Despite success in the Court of Arbitration for Sport today, Viktor Troicki has claimed that "this decision puts an end to my dreams of being a top player."
The Serbian had initially been banned for 18 months by an International Tennis Federation anti-doping tribunal after refusing to give a blood sample during the Monte Carlo Masters in April.
After taking it to the Court of Arbitration with the hope of seeing his ban waived, he only managed to get the ban cut by six months, which means that he will be allowed to compete professionally again on July 15, 2014.
His disappointment centres around the fact that the Court didn't believe that he was trying to evade detection of performance enhancing substances in his blood, yet he was still banned for the offence.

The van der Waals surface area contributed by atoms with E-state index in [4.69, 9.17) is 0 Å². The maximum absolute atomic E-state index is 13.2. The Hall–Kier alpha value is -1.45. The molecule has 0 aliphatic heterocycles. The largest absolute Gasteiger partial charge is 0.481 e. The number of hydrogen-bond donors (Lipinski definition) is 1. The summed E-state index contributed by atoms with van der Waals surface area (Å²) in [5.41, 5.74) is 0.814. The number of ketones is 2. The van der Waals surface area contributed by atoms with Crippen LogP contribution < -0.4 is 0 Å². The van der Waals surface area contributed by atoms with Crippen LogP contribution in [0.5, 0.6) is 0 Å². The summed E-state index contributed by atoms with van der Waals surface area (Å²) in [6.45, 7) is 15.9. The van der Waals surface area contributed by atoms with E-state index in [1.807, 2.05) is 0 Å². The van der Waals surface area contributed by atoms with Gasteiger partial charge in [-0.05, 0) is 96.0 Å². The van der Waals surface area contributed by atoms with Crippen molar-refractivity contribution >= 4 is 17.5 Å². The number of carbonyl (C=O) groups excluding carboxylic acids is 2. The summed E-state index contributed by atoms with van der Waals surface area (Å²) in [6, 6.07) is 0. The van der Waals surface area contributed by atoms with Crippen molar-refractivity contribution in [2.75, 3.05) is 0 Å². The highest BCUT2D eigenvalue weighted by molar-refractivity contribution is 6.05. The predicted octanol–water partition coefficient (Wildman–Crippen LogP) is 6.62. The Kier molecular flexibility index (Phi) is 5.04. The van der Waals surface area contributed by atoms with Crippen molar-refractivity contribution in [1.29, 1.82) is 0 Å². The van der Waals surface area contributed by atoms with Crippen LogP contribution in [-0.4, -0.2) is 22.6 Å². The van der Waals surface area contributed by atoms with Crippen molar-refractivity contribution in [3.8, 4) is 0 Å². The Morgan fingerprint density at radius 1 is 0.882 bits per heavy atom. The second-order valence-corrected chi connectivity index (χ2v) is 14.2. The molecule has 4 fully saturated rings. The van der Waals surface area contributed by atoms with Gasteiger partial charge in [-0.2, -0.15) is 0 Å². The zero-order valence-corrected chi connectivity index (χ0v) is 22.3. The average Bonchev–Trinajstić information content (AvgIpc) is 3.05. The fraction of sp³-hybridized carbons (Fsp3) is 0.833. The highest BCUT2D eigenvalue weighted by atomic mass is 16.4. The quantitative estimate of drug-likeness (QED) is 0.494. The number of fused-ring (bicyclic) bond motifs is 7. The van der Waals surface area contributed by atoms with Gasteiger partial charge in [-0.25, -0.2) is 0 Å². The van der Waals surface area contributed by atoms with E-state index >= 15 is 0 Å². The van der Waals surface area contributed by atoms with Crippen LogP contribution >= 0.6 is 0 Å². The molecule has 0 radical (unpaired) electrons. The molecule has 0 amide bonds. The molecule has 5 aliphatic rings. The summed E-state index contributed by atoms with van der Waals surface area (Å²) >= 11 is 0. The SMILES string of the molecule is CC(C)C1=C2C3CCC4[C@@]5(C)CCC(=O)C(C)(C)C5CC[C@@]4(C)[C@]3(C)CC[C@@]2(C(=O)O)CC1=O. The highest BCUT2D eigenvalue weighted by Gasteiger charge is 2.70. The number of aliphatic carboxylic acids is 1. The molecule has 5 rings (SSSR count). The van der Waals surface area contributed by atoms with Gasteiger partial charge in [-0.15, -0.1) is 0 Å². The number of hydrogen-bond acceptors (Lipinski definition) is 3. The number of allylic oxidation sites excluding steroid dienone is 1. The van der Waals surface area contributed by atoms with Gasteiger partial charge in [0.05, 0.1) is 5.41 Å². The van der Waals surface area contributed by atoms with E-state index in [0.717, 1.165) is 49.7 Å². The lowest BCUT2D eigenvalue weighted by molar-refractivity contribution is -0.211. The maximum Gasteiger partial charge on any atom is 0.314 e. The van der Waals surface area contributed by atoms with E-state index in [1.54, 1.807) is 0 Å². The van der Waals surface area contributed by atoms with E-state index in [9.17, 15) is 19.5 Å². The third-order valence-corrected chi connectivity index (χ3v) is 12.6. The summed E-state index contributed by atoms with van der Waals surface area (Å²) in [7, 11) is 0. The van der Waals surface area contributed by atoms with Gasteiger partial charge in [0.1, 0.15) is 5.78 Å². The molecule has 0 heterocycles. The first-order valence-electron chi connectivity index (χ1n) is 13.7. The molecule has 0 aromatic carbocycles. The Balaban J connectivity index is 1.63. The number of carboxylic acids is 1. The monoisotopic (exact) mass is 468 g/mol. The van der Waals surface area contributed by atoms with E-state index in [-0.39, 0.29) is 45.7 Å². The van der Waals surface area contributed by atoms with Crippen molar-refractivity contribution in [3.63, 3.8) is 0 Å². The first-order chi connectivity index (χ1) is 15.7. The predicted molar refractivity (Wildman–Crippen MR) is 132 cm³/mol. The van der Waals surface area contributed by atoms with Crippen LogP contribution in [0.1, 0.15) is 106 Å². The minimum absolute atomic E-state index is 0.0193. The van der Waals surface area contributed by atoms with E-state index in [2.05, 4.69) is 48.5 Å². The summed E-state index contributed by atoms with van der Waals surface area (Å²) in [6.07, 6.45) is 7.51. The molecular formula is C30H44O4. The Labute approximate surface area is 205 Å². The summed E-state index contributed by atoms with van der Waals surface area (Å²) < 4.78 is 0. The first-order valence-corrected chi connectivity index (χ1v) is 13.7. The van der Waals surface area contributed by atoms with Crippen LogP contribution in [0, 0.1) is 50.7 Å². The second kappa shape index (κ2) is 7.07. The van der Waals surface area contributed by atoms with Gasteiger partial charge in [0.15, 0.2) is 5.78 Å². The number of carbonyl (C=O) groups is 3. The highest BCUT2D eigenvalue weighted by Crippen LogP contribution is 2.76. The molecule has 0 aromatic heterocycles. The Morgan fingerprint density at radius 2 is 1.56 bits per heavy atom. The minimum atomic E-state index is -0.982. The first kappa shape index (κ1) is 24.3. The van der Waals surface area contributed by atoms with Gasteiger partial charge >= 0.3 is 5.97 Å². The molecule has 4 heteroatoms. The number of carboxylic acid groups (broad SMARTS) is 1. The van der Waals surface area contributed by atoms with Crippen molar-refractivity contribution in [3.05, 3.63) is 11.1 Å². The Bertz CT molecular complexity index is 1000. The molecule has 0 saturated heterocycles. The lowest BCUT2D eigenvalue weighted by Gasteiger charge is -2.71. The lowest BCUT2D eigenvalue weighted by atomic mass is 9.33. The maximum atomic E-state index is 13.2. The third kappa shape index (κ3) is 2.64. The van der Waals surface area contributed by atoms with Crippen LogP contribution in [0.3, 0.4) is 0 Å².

Furthermore, he has received a harsher ban than Czech player Marin Cilic who received a nine-month ban reduced to four months due to testing positive for Nikethamide. Thus, Troicki is rightly aggrieved to receive such a ban, when he hasn't tested positive for any substance but is forced to serve a ban three times as long.
This will have serious consequences for his ranking, as it means that he misses the first three Grand Slams of next year, leaving the US Open the only chance to gain serious ranking points. It would be a huge surprise therefore, if he doesn't drop down the rankings because it makes it almost impossible for him to defend his ranking point total from last year.
Troicki added: "I have no idea what to do now or where to go. I hope somehow I will be able to fight back."
He now finds himself in a difficult position, where he has to mentally prepare for a long absence for the game, in order to make the most of the little playing time he will experience during the summer.
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